Occurrence, Trigger of Coverage, Pollution Exclusion Coverage Update
Occurrence – Wisconsin
Superior Water, Light & Power Co. v. Certain Underwriters at Lloyd’s, London
--- Wis. 2d ---, 2019 WL 6121350 (Wis. Ct. App. Nov. 19, 2019)
The Wisconsin Court of Appeals ruled that a lower court applied too narrow of a definition of what constitutes an “occurrence” under three excess insurers’ insurance policies. The appellate court’s ruling revived Superior Water, Light & Power Co.’s (Superior) suit in which the company sought to hold Lloyd’s of London (Lloyd’s) liable for up to $20 million in coverage, which would cover the costs of cleaning up groundwater contamination at the former gas storage site at issue in the underlying action.
The dispute revolved around what constitutes a covered “occurrence” under the excess policies. The policies defined “occurrence” as a “happening or series of happenings arising out of or caused by one event” that takes place during the policy period. Lloyd’s argued that the term “event” means a new spill or leak of toxins. Under this definition, coverage would not be available because the initial spill of toxins happened prior to the policy period. Superior, on the other hand, asserted that the term “event” could include the flowing of new groundwater into the site’s already-contaminated subsoil, which in turn led to property damage. Under this definition of “event,” there would be a covered occurrence during the policy period. After examining both of these arguments, the appellate court determined that the policy language was ambiguous, allowing Superior to continue its suit against Lloyd’s.
Trigger of Coverage – Illinois
Sanders v. Illinois Union Ins. Co.
--- N.E.3d ---, 2019 WL 6199651 (Ill. Nov. 21, 2019)
The Illinois Supreme Court reversed the decision of the state’s appellate court that found coverage under two general liability insurance policies for an alleged malicious prosecution, ruling that the event which triggered the coverage occurred well before the policy period of either of the policies at issue.
In December 1993, a robbery occurred in the city of Chicago Heights during which two people were shot, one fatally. The city’s police investigated the crime and charged Rodell Sanders (Sanders), who was eventually convicted. Sanders later alleged that the Chicago Heights Police Department wrongfully charged him for the crime and manipulated the evidence to support the charge and ultimate conviction. Sanders’ conviction was eventually vacated, and he brought a lawsuit against the city and the case settled. The city requested coverage under policies issued by Illinois Union Insurance Company (Illinois) and Starr Indemnity & Liability Co. (Starr), which had issued policies effective November 2012 through November 2014. When Illinois and Starr refused, both Sanders and the city brought the instant lawsuit against them.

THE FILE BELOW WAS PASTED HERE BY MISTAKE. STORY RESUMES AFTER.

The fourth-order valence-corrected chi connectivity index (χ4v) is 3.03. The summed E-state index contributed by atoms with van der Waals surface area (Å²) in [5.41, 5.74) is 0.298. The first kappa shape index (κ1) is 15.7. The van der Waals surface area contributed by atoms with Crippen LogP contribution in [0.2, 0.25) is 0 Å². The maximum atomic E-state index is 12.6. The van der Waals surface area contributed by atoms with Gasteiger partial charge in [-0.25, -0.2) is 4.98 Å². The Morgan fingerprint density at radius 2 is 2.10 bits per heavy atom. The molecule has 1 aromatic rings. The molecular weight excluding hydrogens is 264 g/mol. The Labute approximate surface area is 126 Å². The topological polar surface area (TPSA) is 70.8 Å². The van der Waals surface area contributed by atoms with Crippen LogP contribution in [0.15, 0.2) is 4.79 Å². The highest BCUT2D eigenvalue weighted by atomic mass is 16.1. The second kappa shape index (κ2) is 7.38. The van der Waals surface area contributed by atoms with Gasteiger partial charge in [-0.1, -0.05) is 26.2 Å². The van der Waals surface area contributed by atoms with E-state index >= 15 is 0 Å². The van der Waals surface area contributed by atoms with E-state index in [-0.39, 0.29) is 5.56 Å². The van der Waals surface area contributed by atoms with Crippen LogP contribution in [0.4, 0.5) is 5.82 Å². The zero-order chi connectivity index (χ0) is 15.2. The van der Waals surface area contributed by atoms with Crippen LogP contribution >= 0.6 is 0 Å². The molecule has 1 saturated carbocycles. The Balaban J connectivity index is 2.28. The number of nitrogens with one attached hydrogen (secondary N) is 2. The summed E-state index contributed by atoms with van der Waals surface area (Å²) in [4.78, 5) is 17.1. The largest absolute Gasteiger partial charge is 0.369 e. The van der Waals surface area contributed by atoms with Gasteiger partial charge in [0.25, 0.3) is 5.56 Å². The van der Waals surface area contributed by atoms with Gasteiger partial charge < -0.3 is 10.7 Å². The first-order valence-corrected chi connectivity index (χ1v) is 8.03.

The trial court found that there was no coverage under the Illinois and Starr policies because the city didn't engage in the covered offense of malicious prosecution during those policy periods – the allegedly covered conduct was the police officers’ mistreatment of evidence and framing of Sanders in 1994. A divided appellate court panel reversed, holding that a falsely convicted individual cannot sue for malicious prosecution until he is exonerated. Here, Sanders was exonerated in 2014.
The Illinois Supreme Court reversed, stating that “a malicious prosecution neither happens nor takes place upon exoneration,” but instead, the conduct giving rise to the alleged malicious prosecution claim is the original wrongful activity in the course of prosecuting the claim. For this reason as well, the Supreme Court rejected the argument that retrials in the criminal case constituted new instances of malicious prosecution. The Supreme Court ultimately held that "[i]f we were to deem exoneration the trigger for coverage of a malicious prosecution insurance claim, liability could be shifted to a policy period in which none of the acts or omissions giving rise to the claim occurred. That would violate the intent of the parties to an occurrence-based policy."
Pollution Exclusion – District of Massachusetts (Massachusetts Law)
Performance Trans., Inc. v. Gen. Star Indem. Co.
--- F. Supp. 3d ---, 2019 WL 6307227 (D. Mass. Nov. 25, 2019)
The U.S. District Court for the District of Massachusetts held that a pollution exclusion barred coverage for a fuel spill. The fuel spill at issue occurred when an employee of Performance Trans., Inc. (PTI) drove off the roadway and overturned a tanker truck. The accident resulted in approximately 4,300 gallons of fuel being spilled onto the road and into a nearby reservoir. PTI sought coverage from its insurer, General Star Indemnity Company (General Star), but General Star denied the claim, citing a Total Pollution Exclusion in PTI’s policy. Thereafter, PTI brought suit against General Star, alleging a breach of contract and unfair business practices.
The court ultimately found in favor of General Star and held that the policy’s Total Pollution Exclusion expressly barred coverage for the accident. The court also held that the policy’s Special Hazards and Fluid Limitation Endorsement, which excludes coverage for spills but contains an exception for fuel spilled as a result of an auto overturning, did not operate to create coverage. Specifically, the court stated that “an exception to an exclusion does not affirmatively create coverage. It just prevents an exclusion from applying under the specified circumstances.” Therefore, General Star was not required to provide coverage for the spill.
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